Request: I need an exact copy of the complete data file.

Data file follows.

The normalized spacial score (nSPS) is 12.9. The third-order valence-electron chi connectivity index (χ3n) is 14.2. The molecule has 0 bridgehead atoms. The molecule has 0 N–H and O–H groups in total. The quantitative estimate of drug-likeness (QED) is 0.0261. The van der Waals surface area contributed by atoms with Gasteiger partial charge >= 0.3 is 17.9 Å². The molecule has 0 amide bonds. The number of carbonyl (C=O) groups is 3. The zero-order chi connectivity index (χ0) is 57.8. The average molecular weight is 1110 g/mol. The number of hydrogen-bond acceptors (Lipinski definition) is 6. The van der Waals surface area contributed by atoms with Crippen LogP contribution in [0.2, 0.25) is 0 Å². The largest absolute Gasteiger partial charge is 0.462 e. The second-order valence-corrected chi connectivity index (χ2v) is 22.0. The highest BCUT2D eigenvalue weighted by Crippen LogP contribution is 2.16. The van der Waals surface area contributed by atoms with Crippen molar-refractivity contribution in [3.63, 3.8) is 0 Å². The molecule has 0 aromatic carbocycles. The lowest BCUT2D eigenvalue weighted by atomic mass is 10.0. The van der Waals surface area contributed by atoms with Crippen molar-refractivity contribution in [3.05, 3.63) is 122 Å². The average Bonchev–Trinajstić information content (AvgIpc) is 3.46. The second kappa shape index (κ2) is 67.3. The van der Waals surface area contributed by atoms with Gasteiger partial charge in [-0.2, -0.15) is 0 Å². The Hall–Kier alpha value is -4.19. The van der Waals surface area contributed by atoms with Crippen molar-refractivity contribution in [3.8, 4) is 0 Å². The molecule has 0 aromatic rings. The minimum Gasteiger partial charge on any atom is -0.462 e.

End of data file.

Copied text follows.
The normalized spacial score (nSPS) is 12.9. The third-order valence-electron chi connectivity index (χ3n) is 14.2. The molecule has 0 bridgehead atoms. The molecule has 0 N–H and O–H groups in total. The quantitative estimate of drug-likeness (QED) is 0.0261. The van der Waals surface area contributed by atoms with Gasteiger partial charge >= 0.3 is 17.9 Å². The molecule has 0 amide bonds. The number of carbonyl (C=O) groups is 3. The zero-order chi connectivity index (χ0) is 57.8. The average molecular weight is 1110 g/mol. The number of hydrogen-bond acceptors (Lipinski definition) is 6. The van der Waals surface area contributed by atoms with Crippen LogP contribution in [0.2, 0.25) is 0 Å². The largest absolute Gasteiger partial charge is 0.462 e. The second-order valence-corrected chi connectivity index (χ2v) is 22.0. The highest BCUT2D eigenvalue weighted by Crippen LogP contribution is 2.16. The van der Waals surface area contributed by atoms with Crippen molar-refractivity contribution in [3.63, 3.8) is 0 Å². The molecule has 0 aromatic carbocycles. The lowest BCUT2D eigenvalue weighted by atomic mass is 10.0. The van der Waals surface area contributed by atoms with Crippen molar-refractivity contribution in [3.05, 3.63) is 122 Å². The average Bonchev–Trinajstić information content (AvgIpc) is 3.46. The second kappa shape index (κ2) is 67.3. The van der Waals surface area contributed by atoms with Gasteiger partial charge in [-0.2, -0.15) is 0 Å². The Hall–Kier alpha value is -4.19. The van der Waals surface area contributed by atoms with Crippen molar-refractivity contribution in [3.8, 4) is 0 Å². The molecule has 0 aromatic rings. The minimum Gasteiger partial charge on any atom is -0.462 e.